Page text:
I don’t even remember the last time I bought a package of beef at the store.
We usually butcher a steer every 12-18 months, which keeps our freezers filled to overflowing.
But even though we’ve been doing this for years, the same thing happens every. single. time.
The hamburger and steaks fly out of the freezer first, and I’m left with the same lingering packages of cuts I’m not entirely sure how to use.
Ever had that happen?
Well, I’m tired of it. And it’s kinda embarrassing. And I’m ready to get rid of this problem once and for all.
Therefore, may I present to you…
The Cooking Through the Cow Series.
The goal of this blog series is to help you (and yes, me too) figure out how to best utilize the cuts of beef that might not be as popular in our modern American diets; the cuts with all sorts of wonderful attributes that tend to stay buried at the bottom of the freezer due to hesitation on what the heck to do with them.
But they won’t be lingering at the bottom of the deep freeze anymore. Because we’re gonna turn them into something delicious.
First up on the proverbial cutting board? The beautiful, yet often overlooked, beef shank.
More Cooking Through the Cow posts:
What is Beef Shank?
The shank is found on the leg of a cow, just above the knee or hock. This cut of meat is cut in horizontal cuts (often in 1-inch slices), which is why beef shank looks like a steak with a circle of the leg bone in each piece. (It is also sometimes sold boneless.) Inside the bone there is piece of marrow that is edible as well.
This bone-surrounded-by-meat cut is either unknown by most people or has a reputation for being tough and dry. However, with some simple tips, beef shank can not only save you money, but also provide a nutritious and very flavorful meal.
Other Names for Beef Shank
There are two shank parts in a cow (the front and back legs), and they can be sold under the different names: the Fore Shank and the Hind (or Rear) Shank.
Beef shank can also be sold as “soup bones” at the store (this is how my local butcher labels them). If you go to a butcher shop for your beef shank, they often only sell the rear shank because it is longer and more uniform in shape.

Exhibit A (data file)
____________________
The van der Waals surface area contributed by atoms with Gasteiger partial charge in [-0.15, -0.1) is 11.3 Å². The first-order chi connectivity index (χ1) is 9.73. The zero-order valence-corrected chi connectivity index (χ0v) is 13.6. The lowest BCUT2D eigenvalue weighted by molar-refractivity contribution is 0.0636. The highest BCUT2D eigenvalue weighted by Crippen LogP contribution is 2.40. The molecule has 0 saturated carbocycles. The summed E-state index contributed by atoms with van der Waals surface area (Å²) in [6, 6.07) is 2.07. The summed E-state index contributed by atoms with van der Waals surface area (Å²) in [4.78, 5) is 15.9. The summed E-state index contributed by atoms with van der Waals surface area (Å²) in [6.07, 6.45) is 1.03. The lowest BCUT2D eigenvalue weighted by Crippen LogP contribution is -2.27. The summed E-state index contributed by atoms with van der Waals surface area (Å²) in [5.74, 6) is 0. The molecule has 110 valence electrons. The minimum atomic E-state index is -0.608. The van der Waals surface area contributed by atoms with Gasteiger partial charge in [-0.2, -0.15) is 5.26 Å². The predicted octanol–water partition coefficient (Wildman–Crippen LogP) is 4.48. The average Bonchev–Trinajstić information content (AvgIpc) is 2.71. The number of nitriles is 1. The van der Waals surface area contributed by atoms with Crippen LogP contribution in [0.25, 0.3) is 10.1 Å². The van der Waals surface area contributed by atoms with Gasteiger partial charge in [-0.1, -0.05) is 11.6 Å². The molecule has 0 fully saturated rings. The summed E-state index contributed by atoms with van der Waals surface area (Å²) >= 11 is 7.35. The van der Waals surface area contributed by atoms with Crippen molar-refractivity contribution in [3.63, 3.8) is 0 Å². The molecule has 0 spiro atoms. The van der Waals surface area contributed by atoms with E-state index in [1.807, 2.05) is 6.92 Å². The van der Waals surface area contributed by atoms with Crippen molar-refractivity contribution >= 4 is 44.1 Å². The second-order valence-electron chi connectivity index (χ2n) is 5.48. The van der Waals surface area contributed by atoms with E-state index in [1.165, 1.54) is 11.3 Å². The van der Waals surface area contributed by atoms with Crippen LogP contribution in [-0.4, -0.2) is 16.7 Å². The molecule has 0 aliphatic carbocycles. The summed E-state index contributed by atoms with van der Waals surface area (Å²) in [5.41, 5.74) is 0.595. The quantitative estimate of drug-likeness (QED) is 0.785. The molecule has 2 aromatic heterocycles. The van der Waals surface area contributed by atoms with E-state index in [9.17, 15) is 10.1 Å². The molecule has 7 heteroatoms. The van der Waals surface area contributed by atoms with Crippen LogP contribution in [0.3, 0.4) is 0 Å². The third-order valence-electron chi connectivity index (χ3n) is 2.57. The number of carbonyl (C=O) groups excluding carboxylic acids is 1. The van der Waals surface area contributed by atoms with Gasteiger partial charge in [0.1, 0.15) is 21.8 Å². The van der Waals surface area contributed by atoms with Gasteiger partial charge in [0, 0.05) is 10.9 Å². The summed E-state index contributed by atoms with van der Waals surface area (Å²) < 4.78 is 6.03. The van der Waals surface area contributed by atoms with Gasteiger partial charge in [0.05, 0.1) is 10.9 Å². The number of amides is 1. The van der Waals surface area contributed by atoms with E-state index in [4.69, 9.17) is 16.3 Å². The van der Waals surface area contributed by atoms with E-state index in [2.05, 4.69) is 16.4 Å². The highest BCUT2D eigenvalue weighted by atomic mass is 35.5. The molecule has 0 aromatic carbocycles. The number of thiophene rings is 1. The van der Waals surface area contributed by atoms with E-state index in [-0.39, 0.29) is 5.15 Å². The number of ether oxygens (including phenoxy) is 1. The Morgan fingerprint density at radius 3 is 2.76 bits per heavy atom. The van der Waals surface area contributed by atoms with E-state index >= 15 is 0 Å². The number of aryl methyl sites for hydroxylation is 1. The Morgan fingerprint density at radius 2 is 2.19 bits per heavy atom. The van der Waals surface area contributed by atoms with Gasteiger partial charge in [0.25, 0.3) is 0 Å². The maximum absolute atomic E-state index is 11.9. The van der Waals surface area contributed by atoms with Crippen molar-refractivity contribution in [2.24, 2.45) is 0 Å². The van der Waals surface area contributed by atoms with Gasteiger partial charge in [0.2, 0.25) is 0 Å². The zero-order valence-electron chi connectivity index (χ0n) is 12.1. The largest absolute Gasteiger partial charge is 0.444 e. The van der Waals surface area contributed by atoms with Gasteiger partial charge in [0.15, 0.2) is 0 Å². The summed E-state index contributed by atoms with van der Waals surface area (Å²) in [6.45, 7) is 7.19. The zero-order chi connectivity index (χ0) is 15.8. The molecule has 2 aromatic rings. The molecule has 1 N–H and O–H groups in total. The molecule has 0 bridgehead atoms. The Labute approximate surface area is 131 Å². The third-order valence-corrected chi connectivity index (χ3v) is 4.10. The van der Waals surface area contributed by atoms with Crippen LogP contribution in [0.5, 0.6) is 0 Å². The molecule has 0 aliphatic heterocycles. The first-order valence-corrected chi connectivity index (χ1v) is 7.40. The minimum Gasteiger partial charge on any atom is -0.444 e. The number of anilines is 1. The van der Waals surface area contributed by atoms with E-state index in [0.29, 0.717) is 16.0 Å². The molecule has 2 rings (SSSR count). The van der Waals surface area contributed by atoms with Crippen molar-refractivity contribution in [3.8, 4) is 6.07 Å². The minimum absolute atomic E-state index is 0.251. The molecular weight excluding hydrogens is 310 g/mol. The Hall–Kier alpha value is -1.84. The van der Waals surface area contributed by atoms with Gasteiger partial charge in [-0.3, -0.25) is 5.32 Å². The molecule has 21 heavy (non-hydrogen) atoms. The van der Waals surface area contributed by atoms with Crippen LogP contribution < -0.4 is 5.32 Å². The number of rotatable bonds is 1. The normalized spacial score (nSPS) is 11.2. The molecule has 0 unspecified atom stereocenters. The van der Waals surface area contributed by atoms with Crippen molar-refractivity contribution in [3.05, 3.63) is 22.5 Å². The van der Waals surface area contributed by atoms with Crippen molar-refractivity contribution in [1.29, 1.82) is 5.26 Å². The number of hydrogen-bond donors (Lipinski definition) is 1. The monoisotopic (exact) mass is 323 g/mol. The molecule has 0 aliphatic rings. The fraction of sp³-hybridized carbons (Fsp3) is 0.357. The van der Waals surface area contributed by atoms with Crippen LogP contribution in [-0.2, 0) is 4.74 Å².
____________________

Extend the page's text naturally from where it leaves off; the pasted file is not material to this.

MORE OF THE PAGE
Is Beef Shank Easy to Find?
It’s likely your standard neighborhood grocery store might not carry beef shanks, although it never hurts to ask behind the butcher counter. It’s not a popular cut in generic grocery stories since many people aren’t sure how to best use beef shanks and they are a cheap cut which yields minimal profit for the store.
However, since there are four beef shank cuts per cow, it can be a common and frugal item to find at local farms, local butcher shops, or better-quality grocery stores.
Are Beef Shanks Tough or Tender?
Since beef shank is the leg parts of the cow, it is a very tough, dry, sinewy piece of meat. Naturally, the legs of cows are hard-working, and so it it full of muscles, connective tissues, bones, and joints.
However, beef shanks can become extremely tender, as in: eat-it-with-a-spoon-tender if it is cooked for a long time in moist heat (like simmering it all day in your crockpot). Therefore, braising or slow cooking beef shank is ideal.
Are Beef Shanks Expensive?
Because beef shanks are incredibly overlooked, they are generally very affordable. As a bonus, they are also very nutrient-dense (more on that below), which gives them a ton of bang for just a few bucks.
Versatility of Beef Shank
How to Cook Beef Shank
The most important thing you need to know about cooking with beef shanks is that it requires time. Plan on cooking your beef shanks for at least 4 to 6 hours to transform it from tough and chewy to tender and flavorful. (Or try using a pressure cooker to reduce the time.)
However, as beef shanks are cooked slowly at a low temperature, the nutritional value of this cut really comes out. Bone and cartilage are rich sources for important nutritional minerals, and as the beef shanks simmer/cook, the minerals are seep out and give the beef shanks a deep and rich flavor.
(Some people claim this cut can be “gamey” or especially strong flavored. I would agree that it has more flavor than a basic burger, but I don’t find it offensive.)
After a long day of simmering, beef shanks actually give you THREE edible parts: the meat, bone marrow (yes, bone marrow is edible AND good for you!), and gelatin from the bones.
Once you’ve made your meal from the beef shank (recipe ideas below), save the bones and make a rich, nutrious bone broth from them. Here are my best tips for making beef bone broth.
Or, if you’d like to make stock first, sear the shanks, let them simmer in the broth for at least 12 hours, then remove the meat from the bone, shred it, and use in other dishes.
Beef Shank Recipes:
- Slow Cooked Beef Shanks with Onions and Mushrooms
- Ossobuco Beef Shanks
- Braised Beef Shanks with Gremolata
- Rich Beef Barley Soup
- Pot Au Feu (Beef Stew)
- Slow Cooked Beef Shanks with Garlic, Veggies, and Herbs
- Caldo de Res (Mexican Beef Soup)
Don’t forget to save the bones to make a rich and hearty beef bone broth!
Beef Shank Quick Rankings:
- Sourcing Difficulty: 5 (1= available everywhere, 10= very difficult to find)
- Versatility: 7 (1= very versatile, 10= very limited uses)
- Price: 2 (1= cheap as it gets, 10= special occasions only!)
- Toughness: 8 (1= spoon tender, 10= shoe leather)
Alrighty readers! It’s your turn– what are your favorite tips and recipes for cooking beef shanks?